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It sounds so strange to say: I came to Vancouver because I thought I was going to die. Because while I survived 9/11 in New York City, in the years that followed I developed severe respiratory problems from my prolonged exposure to the toxic chemicals I inhaled while trapped underground for hours during the attack. Not only could my American doctors not help me, I lost my insurance and any chance of enrolling in other programs because of my condition. And all the while I was reading about other cases in the area around the World Trade Center, both rescue workers and civilians, getting sick. Then they starting dying.
So. It’s a funny thing, that. You get really selfish and specific about your needs when you think, as a thirty year old, that you might not have long left on this earth. I wanted to leave New York and go somewhere really beautiful and quiet. I picked this place because my ex boyfriend’s twin brother said this city was extraordinary, and he was the kind of person whose word I took seriously. And also, I wanted to fulfill an old dream of getting an M.F.A. degree. But most of all, I came because I thought the Canadian health care system might be able to help me.
It wasn’t as easy as waking up in a beautiful city and starting a new life. I began every day coughing and choking, wondering if I was wasting precious time away from my family. I only knew one person in the area- I was as alone as anyone can be.
But this is the incredible part about Vancouver. There are so many people who are also not from here, with their own unique stories. My first week I was invited to dinner by a girl who came all the way from Pakistan to study architecture at UBC. This perhaps sounds like a small thing, but a home cooked meal meant a lot then. And she was just the beginning- as the days went on, I gained a crowd of kind people who came here by way of Russia, New Zealand, India, China, Germany, Iran, and other places in Canada.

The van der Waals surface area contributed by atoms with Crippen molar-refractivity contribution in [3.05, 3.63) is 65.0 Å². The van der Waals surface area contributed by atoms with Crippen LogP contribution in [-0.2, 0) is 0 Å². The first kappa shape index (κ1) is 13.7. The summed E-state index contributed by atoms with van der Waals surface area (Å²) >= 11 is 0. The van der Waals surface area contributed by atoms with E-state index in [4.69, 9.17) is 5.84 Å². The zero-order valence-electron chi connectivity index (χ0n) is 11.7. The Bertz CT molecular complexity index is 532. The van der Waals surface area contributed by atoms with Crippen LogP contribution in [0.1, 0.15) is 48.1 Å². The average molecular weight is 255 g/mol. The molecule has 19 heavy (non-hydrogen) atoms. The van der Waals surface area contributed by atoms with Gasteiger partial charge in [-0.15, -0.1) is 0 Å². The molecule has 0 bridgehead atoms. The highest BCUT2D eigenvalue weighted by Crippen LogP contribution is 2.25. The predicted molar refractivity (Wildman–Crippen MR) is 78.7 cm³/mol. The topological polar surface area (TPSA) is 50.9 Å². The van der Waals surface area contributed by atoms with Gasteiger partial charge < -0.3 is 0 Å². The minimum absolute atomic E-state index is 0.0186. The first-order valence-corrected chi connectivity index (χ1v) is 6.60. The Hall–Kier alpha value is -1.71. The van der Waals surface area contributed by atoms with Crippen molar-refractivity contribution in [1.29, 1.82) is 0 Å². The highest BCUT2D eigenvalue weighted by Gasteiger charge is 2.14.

It was almost overwhelming, the friendliness and immediate warmth of all of these people. Even the Indian ladies who worked at my residence would hang elaborately hand-crafted meals in plastic bags on my door. They worried about how thin and sick looking I was, and were convinced that their cooking would cure me. So thus I gained two “aunties” who were checking up on me regularly. Suddenly I was doing things like celebrating Chinese New Year, Nowruz, and Diwali with my classmates. Because of this-little by little-I felt at home, which was the first miracle.
The second miracle is that the doctors here fixed me. I could barely run from one end of Kits Beach to the other when I first landed without my lungs aching, but five years after I arrived and had treatment, I ran the Sun Run. It was not an immediate magic cure- there were many trips to the emergency room in between, and more doctor’s visits, consultations, and false leads than I can even count. But the point is, I’m better. Not 100% better, maybe, ever- but it’s enough. And I am no longer getting worse.
I think a lot about these choices that we make that change our lives-especially about something so seemingly simple as a decision of what city to live in. I think about how I left my home and family in America for Vancouver. I think about how I gambled with my health, naively based on hope, and how I won. I think about the 100+ people like me who stayed in the USA, finding no cure, and died.
You’d asked about the “why”, and I guess in a roundabout way I’m telling you not just why I came to Vancouver, but why I stayed once I got better. Yes, there are beautiful beaches and mountains and so on. But it’s the people, most of all, that give that feeling of belonging to a city even though I wasn’t born here. It’s a place that introduced me to people that saved my life, educated me, and gave me an amazing group of friends. It feels almost too personal to share, because it is so big, for me, and means so much. But I wanted you to know- to know why this city is so important to one person.
It’s because I’m still here.